|Aberdeen Bestiary Folio 93v detail|
[Jonathan and I were composing posts at the same time. Don't miss his piece on Global Chaucers]
I'm emerging from my writing lockdown for a moment to share with you a bit from a chapter in progress, which contains a long sequence on the history of gendered stones -- a phenomenon dating in lapidary tradition back to its origin in Theophrastus:
"For one type of sardion, which is translucent and of a redder color, is called the female, and the other, which is translucent and darker, is called the male. And it is the same with the varieties of the lyngourion, for the female is more transparent and yellow than the other. Also, one kind of kyanos is called male and the other female, and the male is the darker of the two." (Theophrastus, On Stones)Theophrastus doesn't make much of lithic gendering, nor connect a possible petric sexuality to a statement he makes at the beginning of On Stones about "stones which give birth to young." It's a weak kind of anthropomorphism, since little is really at stake: gendered stones are a neutral fact. They don't become more apprehensible via gender, and they don't act in a more human way for their sexual dimorphism.
This tension between a seeming anthropomorphism and a rocky indifference to limiting ambits manifests repeatedly in lapidary history. Marbodes of Rennes writes of a stone called the peanita, which conceives through an unknown mechanism and gives birth to lithic young. Alchemy genders metals as a generative principle. Albertus Magnus invokes gendered categories within a strangely creaturely vocabulary to explain the genesis of stones. Lapidaries are texts full of lithic vitality, so it is perhaps not overly surprising to find rocks gendered within them. It is startling, however, to find lively stones dwelling among animals.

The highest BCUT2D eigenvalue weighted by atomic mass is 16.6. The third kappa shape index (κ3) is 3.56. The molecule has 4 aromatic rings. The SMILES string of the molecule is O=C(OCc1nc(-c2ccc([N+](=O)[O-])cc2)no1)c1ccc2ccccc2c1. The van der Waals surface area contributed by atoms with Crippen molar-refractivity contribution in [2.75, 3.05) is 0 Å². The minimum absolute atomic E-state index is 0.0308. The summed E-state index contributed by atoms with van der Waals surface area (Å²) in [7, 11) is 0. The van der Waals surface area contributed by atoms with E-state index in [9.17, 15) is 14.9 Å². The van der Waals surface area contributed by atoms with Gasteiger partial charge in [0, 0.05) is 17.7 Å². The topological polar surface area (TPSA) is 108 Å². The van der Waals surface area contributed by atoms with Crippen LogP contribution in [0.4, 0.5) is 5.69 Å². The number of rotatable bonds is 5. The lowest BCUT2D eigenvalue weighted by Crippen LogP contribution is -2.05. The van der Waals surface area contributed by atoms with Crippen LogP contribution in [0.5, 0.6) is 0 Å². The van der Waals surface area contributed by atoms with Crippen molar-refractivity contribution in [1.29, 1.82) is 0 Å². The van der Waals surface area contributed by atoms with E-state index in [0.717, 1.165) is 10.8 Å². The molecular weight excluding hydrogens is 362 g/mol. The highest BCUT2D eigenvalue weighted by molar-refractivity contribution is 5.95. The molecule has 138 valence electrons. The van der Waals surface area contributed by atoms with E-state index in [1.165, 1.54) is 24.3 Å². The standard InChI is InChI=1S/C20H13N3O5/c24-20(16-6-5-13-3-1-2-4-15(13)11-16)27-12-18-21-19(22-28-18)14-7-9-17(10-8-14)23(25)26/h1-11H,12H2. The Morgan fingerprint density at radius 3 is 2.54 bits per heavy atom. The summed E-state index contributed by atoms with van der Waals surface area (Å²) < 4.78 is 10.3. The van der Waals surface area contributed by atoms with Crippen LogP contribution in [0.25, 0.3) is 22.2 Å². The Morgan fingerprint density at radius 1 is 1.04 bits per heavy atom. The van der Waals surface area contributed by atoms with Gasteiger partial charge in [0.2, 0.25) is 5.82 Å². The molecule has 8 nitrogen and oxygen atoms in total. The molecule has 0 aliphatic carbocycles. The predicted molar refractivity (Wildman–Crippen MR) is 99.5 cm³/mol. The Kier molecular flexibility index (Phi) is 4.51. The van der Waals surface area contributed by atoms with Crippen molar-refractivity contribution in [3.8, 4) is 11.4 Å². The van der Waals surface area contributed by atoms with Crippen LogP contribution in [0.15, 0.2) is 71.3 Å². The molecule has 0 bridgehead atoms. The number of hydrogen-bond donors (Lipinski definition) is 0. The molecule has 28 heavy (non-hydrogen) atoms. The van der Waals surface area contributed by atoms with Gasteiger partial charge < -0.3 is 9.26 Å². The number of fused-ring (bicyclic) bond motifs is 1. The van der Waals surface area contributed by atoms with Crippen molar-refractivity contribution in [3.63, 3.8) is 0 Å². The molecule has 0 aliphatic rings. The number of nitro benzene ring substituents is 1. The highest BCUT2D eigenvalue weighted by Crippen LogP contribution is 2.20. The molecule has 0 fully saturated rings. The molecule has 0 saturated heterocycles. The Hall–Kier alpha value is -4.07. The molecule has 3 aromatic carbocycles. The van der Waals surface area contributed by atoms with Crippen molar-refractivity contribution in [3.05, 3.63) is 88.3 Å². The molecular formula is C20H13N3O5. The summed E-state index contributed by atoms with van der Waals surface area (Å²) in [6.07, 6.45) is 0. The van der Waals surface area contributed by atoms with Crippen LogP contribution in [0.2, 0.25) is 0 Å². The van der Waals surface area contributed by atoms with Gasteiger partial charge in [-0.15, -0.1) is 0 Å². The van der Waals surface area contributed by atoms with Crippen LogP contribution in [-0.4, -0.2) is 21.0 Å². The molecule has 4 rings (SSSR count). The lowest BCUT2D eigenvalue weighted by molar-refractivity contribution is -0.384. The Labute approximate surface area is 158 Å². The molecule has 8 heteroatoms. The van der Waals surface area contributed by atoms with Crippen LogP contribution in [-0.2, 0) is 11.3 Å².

The Physiologus, concerned mainly with how various animals offer spiritual allegories, bestows to the bestiary tradition a discussion of gendered piroboli or Fire Rocks. Interpreted as the carnal sins to which men and women are together drawn, the piroboli are described as “igneous rocks of the masculine and feminine gender” native to the East. Kept at a distance from each other the two types of stones are inert, but should the male approach the female “fire breaks forth and consumes all.” Also called lapides igniferi, these fire stones make frequent appearances in the bestiaries, where they find themselves in the good company of the phoenix, elephants, panthers, beavers, foxes, weasels, bees, dragons, sirens and hyenas. Lapidaries were sometimes bound with bestiaries, and it is not difficult to see why: the rocks of the latter can be as lively and restless as any creature contained in zoological compendia.
|Aberdeen Bestiary 94r detail|